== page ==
The switch only controls a soffit light above the kitchen sink.

So seeing this picture now, can anyone tell me how to ground the dishwasher?

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Old 01-06-16, 09:23 AM
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I'm sorry but I can't. I don't see a ground wire at the switch and from the picture I can't tell if your house is wired with cable or conduit. Which is it, cable or conduit? Does the box seem to have three or four pipes coming in with nuts on them? A picture of your breaker box with the cover removed will help also. WE need to see the whole box and about an inch of wall all around.

Is there a bare wire connected to the ground of the GFCI receptacle? I can't see.
 
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Old 01-06-16, 09:27 AM
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Flexible conduit can not serve as a ground unless it has a bonding strip
Ray can correct me if needed. Why don't you just run an approved flex line from the box into the sink base cabinet, install a box and receptacle, and be done with it?
Attach a cord to the DW.
If you do end up hardwiring the DW, most new units have absolutely no room to work below. It's a little challenging and the time it takes to add a receptacle is worth it.
 
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Old 01-06-16, 09:31 AM
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Why don't you just run an approved flex line from the box into the sink base cabinet, install a box and receptacle, and be done with it?
Yes, but this may be an old ungrounded cable system with no ground.
 
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Old 01-06-16, 09:38 AM
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Just opened breaker box. Box has rigid conduit coming into it from above.

Running a whole new line is not really an option as the basement is entirely enclosed in tongue and groove pine paneling. There's really no way to access the walls to run a new line.

Light switch box above dishwasher has 5 lines running into it. I'm assuming all rigid conduit as that's what I see above the breaker box in basement.

I do not see a bare ground wire on the GFCI outlet. Only white and black wires.

Also, for reference - previous dishwasher was ungrounded (i'm assuming) because only the white and red wires from wall were attached to the dishwasher. It was like this for about 10 years with no issues. Not sure if that makes a difference.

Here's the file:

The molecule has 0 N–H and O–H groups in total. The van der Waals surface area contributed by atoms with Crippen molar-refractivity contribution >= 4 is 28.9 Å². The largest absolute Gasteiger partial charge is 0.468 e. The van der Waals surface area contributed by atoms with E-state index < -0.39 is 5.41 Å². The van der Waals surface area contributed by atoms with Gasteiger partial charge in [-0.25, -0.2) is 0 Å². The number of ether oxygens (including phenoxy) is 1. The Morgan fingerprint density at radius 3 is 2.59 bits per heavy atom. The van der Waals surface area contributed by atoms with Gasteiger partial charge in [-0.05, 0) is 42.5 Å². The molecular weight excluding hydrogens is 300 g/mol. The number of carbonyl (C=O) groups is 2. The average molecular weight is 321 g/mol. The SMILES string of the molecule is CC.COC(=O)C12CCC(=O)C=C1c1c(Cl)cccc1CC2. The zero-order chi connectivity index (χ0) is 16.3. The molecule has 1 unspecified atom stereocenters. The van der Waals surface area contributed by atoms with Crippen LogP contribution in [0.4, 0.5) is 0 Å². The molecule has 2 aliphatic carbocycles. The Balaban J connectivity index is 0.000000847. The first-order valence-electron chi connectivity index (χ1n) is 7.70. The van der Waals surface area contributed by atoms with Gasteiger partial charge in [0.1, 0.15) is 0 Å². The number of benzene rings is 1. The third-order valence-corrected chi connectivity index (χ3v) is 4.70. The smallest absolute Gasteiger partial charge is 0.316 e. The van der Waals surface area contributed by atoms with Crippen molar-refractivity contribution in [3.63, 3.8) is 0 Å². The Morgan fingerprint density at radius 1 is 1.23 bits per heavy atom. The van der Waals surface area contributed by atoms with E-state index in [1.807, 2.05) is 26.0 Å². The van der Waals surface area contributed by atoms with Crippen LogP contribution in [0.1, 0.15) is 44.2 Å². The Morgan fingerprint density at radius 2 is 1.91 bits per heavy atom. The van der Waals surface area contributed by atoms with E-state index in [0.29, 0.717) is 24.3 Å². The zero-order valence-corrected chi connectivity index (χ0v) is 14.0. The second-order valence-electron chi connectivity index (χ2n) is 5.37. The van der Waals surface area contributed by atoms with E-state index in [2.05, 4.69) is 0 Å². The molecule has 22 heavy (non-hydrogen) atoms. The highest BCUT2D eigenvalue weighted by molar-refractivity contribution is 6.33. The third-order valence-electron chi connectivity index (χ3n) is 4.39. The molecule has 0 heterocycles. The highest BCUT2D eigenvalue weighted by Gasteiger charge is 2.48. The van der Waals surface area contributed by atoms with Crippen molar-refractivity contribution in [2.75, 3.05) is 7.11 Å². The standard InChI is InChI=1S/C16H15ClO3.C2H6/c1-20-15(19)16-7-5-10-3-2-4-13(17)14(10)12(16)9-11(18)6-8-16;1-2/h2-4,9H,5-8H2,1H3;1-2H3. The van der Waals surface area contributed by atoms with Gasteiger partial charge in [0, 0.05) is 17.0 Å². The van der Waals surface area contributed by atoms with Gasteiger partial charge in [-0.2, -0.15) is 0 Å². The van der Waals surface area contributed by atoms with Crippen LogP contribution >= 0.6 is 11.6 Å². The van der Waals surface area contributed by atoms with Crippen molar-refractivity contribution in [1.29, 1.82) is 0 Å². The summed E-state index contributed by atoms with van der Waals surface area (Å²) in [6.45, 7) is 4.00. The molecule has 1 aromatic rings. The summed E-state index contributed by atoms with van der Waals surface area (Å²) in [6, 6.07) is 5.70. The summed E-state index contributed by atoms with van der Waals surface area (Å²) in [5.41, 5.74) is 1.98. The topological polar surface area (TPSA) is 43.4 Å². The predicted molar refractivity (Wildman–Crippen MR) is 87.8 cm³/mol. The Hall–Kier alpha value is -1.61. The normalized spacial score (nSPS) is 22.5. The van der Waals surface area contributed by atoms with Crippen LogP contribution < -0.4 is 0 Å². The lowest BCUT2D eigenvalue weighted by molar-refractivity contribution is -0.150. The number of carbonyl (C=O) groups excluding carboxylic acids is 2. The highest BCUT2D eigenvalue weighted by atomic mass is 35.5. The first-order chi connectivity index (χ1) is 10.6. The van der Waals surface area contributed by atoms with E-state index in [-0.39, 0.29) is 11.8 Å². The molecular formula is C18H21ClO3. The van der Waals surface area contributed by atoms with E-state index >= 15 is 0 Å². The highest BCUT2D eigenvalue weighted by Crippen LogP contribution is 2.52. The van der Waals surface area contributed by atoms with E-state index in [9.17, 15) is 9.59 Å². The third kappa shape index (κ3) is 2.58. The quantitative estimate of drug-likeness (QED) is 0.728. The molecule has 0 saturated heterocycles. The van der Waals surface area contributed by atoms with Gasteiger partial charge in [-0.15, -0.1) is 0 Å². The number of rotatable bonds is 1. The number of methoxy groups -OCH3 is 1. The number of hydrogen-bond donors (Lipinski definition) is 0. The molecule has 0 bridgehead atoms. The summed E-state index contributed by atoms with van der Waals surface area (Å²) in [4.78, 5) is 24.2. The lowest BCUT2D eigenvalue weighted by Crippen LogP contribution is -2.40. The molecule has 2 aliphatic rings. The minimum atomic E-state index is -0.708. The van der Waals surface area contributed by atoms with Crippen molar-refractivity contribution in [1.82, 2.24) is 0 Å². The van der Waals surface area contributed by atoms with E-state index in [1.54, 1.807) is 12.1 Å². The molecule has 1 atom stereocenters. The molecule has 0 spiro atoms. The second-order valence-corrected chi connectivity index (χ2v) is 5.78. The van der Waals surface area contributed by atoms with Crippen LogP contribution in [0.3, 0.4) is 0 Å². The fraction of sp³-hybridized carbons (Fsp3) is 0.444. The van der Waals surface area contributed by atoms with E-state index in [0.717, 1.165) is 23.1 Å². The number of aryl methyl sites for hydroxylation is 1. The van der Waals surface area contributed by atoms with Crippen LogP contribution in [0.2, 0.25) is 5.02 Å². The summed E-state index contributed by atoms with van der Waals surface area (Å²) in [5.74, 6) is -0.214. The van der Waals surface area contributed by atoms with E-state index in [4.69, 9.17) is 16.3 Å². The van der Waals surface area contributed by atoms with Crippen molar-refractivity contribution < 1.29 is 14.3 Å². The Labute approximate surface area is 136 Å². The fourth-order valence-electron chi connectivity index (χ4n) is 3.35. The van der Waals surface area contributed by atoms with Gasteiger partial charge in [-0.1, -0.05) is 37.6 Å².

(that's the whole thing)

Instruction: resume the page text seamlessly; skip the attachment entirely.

Pictures to come as soon as my computer stops acting stupid.
 
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Old 01-06-16, 09:44 AM
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If it is rigid conduit to the switch box just run a green ground wire from a ground screw in the switch box through the Greenfield to the dishwasher space and run the Greenfield into the cabinet next to the DW. Install your GFCI receptacle for the DW there.
 
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Old 01-06-16, 09:53 AM
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Here are the photos. I will try and see if I can confirm that there is rigid conduit going to the switch box.

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Old 01-06-16, 09:57 AM
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By ground screw you just mean a self tapper right into the box itself?

Also what amp GFCI should I put under the sink?
 
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Old 01-06-16, 10:03 AM
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By ground screw you just mean a self tapper right into the box itself?
Yes, 10-32 machine screw (not a sheet metal screw).
what amp GFCI should I put under the sink?
A 15 amp is okay even if it is a 20 amp circuit.
 
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Old 01-06-16, 01:57 PM
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Thank you so much for all of the help gentleman, the dishwasher is now installed and working perfectly!
 
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Old 01-06-16, 03:39 PM
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!EXCELENT! Thanks for letting us know.
 
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Old 01-06-16, 08:12 PM
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The receptacle should not be behind the DW. It can be in the sink cabinet. It would also need gfi protection under the 2014 code.
I am not really familiar with the 2014 code, but I think it requires the dishwasher to also be AFCI protected. I believe this was one of the reasons the dual function GFCI/AFCI circuit breakers were developed.